Tonight I’ll be going to the PLAZA together with most of the people of my town to hear the town clock (RELOJ) strike twelve midnight (MEDIANOCHE). On each CAMPANADA (stroke of the bell) everybody in the PLAZA (town square) will pop an UVA (grape) into their BOCA (mouth) with such seriousness and ceremony that it is hilarious! 

 By the time there have been five or six CAMPANADAS (strokes of the bell), everyones BOCA (mouth) is brimming with UVAS (grapes), but the idea is to continue stuffing until all twelve UVAS (grapes) are eaten, synchronising with the CAMPANADAS  (strokes of the bell). Only then will you have BUENA SUERTE  (Good Luck) for the New Year (AÑO NUEVO) [Pronunciation: ANYO NOOAYBO]

I’ll be meeting up with lots of AMIGOS (friends) and people we know, we’ll open some ‘cava’ (Spanish sparkling wine typically used in celebrations and enjoy a toast (BRINDIS)  for AÑO NUEVO (New Year). 

 Then there will be fireworks  (FUEGOS ARTIFICIALES) [literally : fires artificials]  and a FIESTA (party) with MÚSICA (music) for everyone. 

I know it will be great fun, as I have been following this tradition for many years now!

Would you like to join me?

 We are meeting in the PLAZA at 11.30, so get your UVAS ready and peeled to make it easier to guzzle them all.  ¡BUENA SUERTE!  Good Luck !

Please let me know if you enjoyed reading about my plans like this.

More next time…

Some reminders:

UVA   [Pronunciation: ooba]  Grape 

UVAS    [Pronunciation: oobas] Grapes 

MEDIANOCHE Midnight

NOCHE VIEJA New Year’s Eve. (Literally: Night Old)

PLAZA  Town Square

RELOJ   Clock

 PLAZA DEL RELOJ  Clock Square  (Literally: Square of the Clock)

CAMPANADA     Stroke of the bell 

BOCA     Mouth

BUENA SUERTE Good Luck

AÑO NUEVO (Pronunciation: ANYO NOOAYBO) New Year

AMIGOS   Friends

BRINDIS   A toast ( e.g. raising a glass of wine in celebration) 

FUEGOS ARTIFICIALES  Fireworks (literally : fires artificial)  

FIESTA  Party

MÚSICA  Music

 

Gender issues?

gendersignGender issues are very important. There is a growing  awareness of the debate on gender in society nowadays. This is all good.

Now I’d like to consider the vital importance of gender in language learning!

Especially in Spanish language learning.

Spanish is very concerned with gender. All nouns (the NAMES of things) have a given gender. This means that some THINGS are considered FEMININE  while others are considered MASCULINE. This may not seem important but depending on the ‘gender’ of each thing, there are certain patterns to follow.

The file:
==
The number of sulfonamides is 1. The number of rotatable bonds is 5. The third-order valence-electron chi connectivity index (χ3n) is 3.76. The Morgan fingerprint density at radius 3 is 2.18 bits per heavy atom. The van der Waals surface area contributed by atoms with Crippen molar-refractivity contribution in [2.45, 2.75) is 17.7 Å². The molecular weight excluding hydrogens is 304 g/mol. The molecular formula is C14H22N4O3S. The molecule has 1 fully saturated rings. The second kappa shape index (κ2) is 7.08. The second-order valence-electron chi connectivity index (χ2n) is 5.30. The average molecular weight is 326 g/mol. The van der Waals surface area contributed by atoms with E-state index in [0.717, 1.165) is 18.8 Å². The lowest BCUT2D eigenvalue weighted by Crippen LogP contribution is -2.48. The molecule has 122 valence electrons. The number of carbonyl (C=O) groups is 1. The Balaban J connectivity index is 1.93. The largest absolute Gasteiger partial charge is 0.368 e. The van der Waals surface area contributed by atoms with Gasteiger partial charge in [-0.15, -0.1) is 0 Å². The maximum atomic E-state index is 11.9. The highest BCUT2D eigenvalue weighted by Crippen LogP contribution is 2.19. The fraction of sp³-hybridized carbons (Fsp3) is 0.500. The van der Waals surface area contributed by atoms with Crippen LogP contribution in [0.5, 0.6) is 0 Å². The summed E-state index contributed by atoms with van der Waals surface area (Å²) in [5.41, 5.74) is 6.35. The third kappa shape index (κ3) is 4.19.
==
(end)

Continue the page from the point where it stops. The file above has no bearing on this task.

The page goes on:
In my experience over the years teaching Spanish, most textbooks and learning programmes present the MASCULINE form of nouns and pronouns first, and expect the FEMININE form to be understood by osmosis! Well I am revolutionising Spanish language learning here and now, by presenting the FEMININE  form first.

Girl power!

In the following, I’d like to begin showing first the FEMININE form of nouns and how to use the ‘indefinite article’ ( ‘a’ or ‘an’ as in ‘a table’ or ‘an orange’ = UNA [Pronunciation: OONA]  

Note: UNA also means ONE, as in the number one. 

 

Una amiga   A friend (who is a girl) / one friend

Una casa      A house / one house

Una flor        A flower / one flower  

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ByLucy Roberts

 

Una falda      A skirt / one skirt

Una mesa      A table / one table

Una bolsa       A bag / one bag

Una nieta    A grand-daughter / one grand-daughter 

 

Some important words are a little tricky to pronounce without hearing them first.

Una hija   [pronunciation: EEHA]    A daughter / one daughter

Una botella   [pronunciation: BOTEYA]   A bottle / one bottle

Una manzana  [pronunciation: MANTHANA] An apple / one apple 

 

Try and memorise these few nouns with the indefinite article  (UNA) which goes with them. I am so excited because in my next post you will be able to start using them in important sentences!  

I really hope this helps. 

Please ask any questions if I haven’t been clear. 

 

 

Little Red Riding Hood and how she can help

 

You probably know at this stage of your Spanish language learning, you aren’t going to launch into reading the first chapter of “Don Quijote” by Miguel de Cervantes just yet. (Cervantes was/is to Spanish literature as  William Shakespeare was/is to English literature.)